Cast: Pooja Umashankar, Malavika Manikuttan, Vinoth Kishan, John Vijay and Amarendran
Director: Balaji K Kumar
Films on child trafficking usually throw at us startling facts and numbers in an attempt to emotionally hijack us but debutant Balaji K Kumar's Vidiyum Munn avoids all such genre cliches and sticks to presenting a well executed thriller that intrigues with suspense from start to finish.
Although inspired from British thriller London to Brighton, to which the makers have not given due credit, Vidiyum Munn stands out as one of the better thrillers of the recent past.
When Rekha (Pooja), a hooker, flees town with 12-year-old Nandini (Malavika) after committing the biggest mistake of her life, her pimp (Amarendran) is given the ultimatum to produce her along with the girl in the next 24 hours to avert a threat to his own life.
It's not the usual thriller flick that you watch and forget as you walk out of the movie hall. Vidiyum Munn lingers on in your head for a long time. Cut from the same cloth used to produce thrillers such as Pizza and Yuddham Sei, it's the suspense that guides the film to the finish line. That suspense, with the help of a few characters, is strongly weaved into a labyrinthine story that you will only appreciate when it reaches its climax.
Having worked in Hollywood for over a decade, Balaji, who had earlier directed English thriller Nine Lives of Mara, gives the film a treatment that's akin to the west in terms of the overall presentation.
One of the concerns of the film might be its slow narrative that runs a little over two hours. The film could've been shorter, considering its genre and the not-so-popular star cast. But thanks to the hypnotic soundtrack of Girishh, the music keeps you hooked for the most part. His music not only heightens the suspense in the story but also serves in building the mood of the film.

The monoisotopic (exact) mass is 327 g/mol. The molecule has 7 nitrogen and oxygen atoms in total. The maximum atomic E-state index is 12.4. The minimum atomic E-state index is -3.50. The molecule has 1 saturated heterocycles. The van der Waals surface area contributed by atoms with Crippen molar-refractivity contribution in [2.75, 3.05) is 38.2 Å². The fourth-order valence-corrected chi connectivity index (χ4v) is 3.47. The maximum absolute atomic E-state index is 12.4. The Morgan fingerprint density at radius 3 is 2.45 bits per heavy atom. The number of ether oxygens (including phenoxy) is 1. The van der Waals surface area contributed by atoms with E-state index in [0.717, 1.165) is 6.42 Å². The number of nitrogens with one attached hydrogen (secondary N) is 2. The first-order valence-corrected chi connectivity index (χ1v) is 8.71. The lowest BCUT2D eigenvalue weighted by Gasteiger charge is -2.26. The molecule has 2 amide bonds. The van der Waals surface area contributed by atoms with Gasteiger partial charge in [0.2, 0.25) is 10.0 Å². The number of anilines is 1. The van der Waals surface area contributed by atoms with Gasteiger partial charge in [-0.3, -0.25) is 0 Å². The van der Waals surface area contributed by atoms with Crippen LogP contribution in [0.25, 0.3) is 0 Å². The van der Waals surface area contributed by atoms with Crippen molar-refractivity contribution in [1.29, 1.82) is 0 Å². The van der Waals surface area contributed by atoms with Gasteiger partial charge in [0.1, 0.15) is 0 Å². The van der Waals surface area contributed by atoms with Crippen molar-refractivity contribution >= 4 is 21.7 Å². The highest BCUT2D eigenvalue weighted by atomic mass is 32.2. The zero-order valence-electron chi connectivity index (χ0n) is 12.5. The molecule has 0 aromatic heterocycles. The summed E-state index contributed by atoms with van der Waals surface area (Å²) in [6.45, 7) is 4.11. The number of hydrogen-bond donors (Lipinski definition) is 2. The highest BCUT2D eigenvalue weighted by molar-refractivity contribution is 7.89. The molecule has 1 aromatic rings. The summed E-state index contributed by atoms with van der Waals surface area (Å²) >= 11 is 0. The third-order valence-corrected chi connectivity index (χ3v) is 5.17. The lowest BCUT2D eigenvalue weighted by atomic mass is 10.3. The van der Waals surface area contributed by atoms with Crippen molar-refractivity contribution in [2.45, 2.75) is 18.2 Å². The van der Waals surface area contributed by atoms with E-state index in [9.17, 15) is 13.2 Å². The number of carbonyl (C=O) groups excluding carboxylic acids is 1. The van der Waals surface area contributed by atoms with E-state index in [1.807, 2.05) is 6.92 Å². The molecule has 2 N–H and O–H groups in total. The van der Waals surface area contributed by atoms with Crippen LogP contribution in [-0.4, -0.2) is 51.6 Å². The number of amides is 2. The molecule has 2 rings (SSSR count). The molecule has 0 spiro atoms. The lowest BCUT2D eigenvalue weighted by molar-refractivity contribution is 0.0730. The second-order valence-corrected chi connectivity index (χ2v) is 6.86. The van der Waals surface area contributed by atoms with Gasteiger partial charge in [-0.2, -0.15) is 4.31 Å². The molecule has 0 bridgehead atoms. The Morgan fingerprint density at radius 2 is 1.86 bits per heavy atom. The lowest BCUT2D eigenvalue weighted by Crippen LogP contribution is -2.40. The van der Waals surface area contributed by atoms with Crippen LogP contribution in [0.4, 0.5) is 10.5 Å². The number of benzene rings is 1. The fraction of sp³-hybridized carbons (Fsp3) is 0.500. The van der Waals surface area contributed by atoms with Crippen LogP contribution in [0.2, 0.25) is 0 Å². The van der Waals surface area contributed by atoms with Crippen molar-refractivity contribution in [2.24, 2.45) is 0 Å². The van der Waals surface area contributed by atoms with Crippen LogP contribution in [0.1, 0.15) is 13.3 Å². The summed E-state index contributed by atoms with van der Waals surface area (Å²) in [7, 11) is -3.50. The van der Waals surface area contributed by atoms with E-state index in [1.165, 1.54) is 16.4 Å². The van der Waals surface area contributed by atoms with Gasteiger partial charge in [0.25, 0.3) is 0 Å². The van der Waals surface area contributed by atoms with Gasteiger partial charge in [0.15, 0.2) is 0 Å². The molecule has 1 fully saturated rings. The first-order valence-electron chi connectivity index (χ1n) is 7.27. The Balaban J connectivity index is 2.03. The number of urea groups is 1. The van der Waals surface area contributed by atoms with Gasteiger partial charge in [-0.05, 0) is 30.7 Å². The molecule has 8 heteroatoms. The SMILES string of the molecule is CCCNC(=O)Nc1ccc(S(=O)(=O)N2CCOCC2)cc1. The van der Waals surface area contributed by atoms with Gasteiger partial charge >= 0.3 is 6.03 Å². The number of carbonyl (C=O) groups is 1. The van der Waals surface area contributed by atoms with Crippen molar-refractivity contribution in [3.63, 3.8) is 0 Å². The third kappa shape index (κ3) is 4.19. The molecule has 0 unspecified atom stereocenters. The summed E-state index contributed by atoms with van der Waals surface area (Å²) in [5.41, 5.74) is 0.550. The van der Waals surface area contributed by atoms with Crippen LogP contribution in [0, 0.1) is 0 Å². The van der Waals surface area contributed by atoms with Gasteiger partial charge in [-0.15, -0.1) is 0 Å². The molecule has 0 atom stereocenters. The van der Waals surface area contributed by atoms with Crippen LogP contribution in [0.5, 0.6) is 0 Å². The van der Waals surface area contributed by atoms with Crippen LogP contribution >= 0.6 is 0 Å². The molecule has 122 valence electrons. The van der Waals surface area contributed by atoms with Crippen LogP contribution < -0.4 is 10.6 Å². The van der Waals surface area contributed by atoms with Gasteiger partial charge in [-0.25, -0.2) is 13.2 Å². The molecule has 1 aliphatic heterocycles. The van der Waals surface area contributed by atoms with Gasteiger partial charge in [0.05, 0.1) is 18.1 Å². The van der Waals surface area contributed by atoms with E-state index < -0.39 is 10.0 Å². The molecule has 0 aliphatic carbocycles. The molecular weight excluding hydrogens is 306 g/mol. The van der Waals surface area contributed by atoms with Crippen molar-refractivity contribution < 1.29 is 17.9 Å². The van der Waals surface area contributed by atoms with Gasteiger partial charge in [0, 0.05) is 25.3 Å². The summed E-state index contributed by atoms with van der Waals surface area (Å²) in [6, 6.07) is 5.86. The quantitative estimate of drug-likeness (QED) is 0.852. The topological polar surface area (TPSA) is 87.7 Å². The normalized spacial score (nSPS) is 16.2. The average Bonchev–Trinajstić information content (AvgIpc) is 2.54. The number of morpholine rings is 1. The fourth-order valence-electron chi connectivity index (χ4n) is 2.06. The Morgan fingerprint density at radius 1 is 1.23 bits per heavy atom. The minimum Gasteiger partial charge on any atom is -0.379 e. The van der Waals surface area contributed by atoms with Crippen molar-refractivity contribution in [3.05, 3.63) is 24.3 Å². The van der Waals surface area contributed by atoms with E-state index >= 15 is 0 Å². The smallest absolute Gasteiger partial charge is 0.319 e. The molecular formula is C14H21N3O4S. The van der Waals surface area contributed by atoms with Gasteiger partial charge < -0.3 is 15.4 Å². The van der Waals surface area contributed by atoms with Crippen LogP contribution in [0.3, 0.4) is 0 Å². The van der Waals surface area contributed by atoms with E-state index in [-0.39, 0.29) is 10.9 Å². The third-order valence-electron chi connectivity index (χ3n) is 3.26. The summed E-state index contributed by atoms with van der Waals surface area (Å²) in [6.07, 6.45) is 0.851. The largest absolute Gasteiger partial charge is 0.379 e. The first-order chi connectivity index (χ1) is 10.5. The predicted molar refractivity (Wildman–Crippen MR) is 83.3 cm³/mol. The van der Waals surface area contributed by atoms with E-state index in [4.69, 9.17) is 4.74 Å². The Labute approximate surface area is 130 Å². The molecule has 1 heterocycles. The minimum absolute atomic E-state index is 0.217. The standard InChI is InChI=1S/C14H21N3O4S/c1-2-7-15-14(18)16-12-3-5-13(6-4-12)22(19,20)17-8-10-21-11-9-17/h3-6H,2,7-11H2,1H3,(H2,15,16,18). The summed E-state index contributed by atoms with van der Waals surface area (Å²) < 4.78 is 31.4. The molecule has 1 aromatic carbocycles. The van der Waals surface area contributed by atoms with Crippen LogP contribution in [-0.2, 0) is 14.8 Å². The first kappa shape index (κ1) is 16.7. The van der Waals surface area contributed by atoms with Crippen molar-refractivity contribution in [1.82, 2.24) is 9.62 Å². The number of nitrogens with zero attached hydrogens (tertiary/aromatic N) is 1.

Instead of wasting time on explaining circumstances that led Rekha to become a prostitute, Balaji focuses only on the plot which is the hunt for two characters. This is very smart of him and proves that he knows how to use his craft effectively. He also avoids too many characters and throws the spotlight on only those that are linked to Rekha and Nandini.
For not giving credit to the original, Vidiyum Munn will lose some respect from the audience. Although it's not a frame-to-frame copy, but those who have watched the British thriller can find a few similarities in the remake. Nevertheless, it's a bold film that doesn't hesitate to tread a path very few filmmakers even aspire to walk on.
Pooja Umashankar in her comeback role is good but she easily gets superseded by child artist Malavika, who acts effortlessly as the runaway kid.
John Vijay gets a little irksome at regular intervals especially with his style of dialogue delivery but he also provides the occasional laughs with his witty one-liners while Vinoth Kishan plays a powerful baddie with very few dialogues.
Vidiyum Munn is a step closer to alternate Tamil cinema which majorly caters to those with some intellect and not to entertainment seekers.